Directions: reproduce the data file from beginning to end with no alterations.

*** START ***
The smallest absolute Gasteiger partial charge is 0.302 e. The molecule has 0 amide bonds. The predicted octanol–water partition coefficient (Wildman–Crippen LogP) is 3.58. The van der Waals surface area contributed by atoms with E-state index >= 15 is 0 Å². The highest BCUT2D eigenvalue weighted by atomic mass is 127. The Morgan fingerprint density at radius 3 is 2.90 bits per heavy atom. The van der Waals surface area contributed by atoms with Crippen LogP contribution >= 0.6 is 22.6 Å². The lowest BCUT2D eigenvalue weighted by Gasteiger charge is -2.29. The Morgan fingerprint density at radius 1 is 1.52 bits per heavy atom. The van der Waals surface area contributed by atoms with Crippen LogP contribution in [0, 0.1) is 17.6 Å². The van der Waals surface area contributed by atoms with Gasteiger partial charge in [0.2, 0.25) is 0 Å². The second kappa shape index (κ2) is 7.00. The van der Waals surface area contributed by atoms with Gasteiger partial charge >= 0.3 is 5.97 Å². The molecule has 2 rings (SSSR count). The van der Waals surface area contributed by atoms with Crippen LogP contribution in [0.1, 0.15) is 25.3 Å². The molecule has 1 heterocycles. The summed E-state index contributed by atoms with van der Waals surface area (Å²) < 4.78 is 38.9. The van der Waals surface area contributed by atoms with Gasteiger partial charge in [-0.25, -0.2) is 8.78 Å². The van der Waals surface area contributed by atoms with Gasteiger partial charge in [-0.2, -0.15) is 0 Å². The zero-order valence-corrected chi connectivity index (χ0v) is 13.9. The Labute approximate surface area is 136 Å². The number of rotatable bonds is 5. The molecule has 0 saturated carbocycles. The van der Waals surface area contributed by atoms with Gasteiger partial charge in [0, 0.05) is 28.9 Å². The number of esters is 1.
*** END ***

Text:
The smallest absolute Gasteiger partial charge is 0.302 e. The molecule has 0 amide bonds. The predicted octanol–water partition coefficient (Wildman–Crippen LogP) is 3.58. The van der Waals surface area contributed by atoms with E-state index >= 15 is 0 Å². The highest BCUT2D eigenvalue weighted by atomic mass is 127. The Morgan fingerprint density at radius 3 is 2.90 bits per heavy atom. The van der Waals surface area contributed by atoms with Crippen LogP contribution >= 0.6 is 22.6 Å². The lowest BCUT2D eigenvalue weighted by Gasteiger charge is -2.29. The Morgan fingerprint density at radius 1 is 1.52 bits per heavy atom. The van der Waals surface area contributed by atoms with Crippen LogP contribution in [0, 0.1) is 17.6 Å². The van der Waals surface area contributed by atoms with Gasteiger partial charge in [0.2, 0.25) is 0 Å². The second kappa shape index (κ2) is 7.00. The van der Waals surface area contributed by atoms with Gasteiger partial charge >= 0.3 is 5.97 Å². The molecule has 2 rings (SSSR count). The van der Waals surface area contributed by atoms with Crippen LogP contribution in [0.1, 0.15) is 25.3 Å². The molecule has 1 heterocycles. The summed E-state index contributed by atoms with van der Waals surface area (Å²) < 4.78 is 38.9. The van der Waals surface area contributed by atoms with Gasteiger partial charge in [-0.25, -0.2) is 8.78 Å². The van der Waals surface area contributed by atoms with Gasteiger partial charge in [-0.2, -0.15) is 0 Å². The zero-order valence-corrected chi connectivity index (χ0v) is 13.9. The Labute approximate surface area is 136 Å². The number of rotatable bonds is 5. The molecule has 0 saturated carbocycles. The van der Waals surface area contributed by atoms with Gasteiger partial charge in [0, 0.05) is 28.9 Å². The number of esters is 1.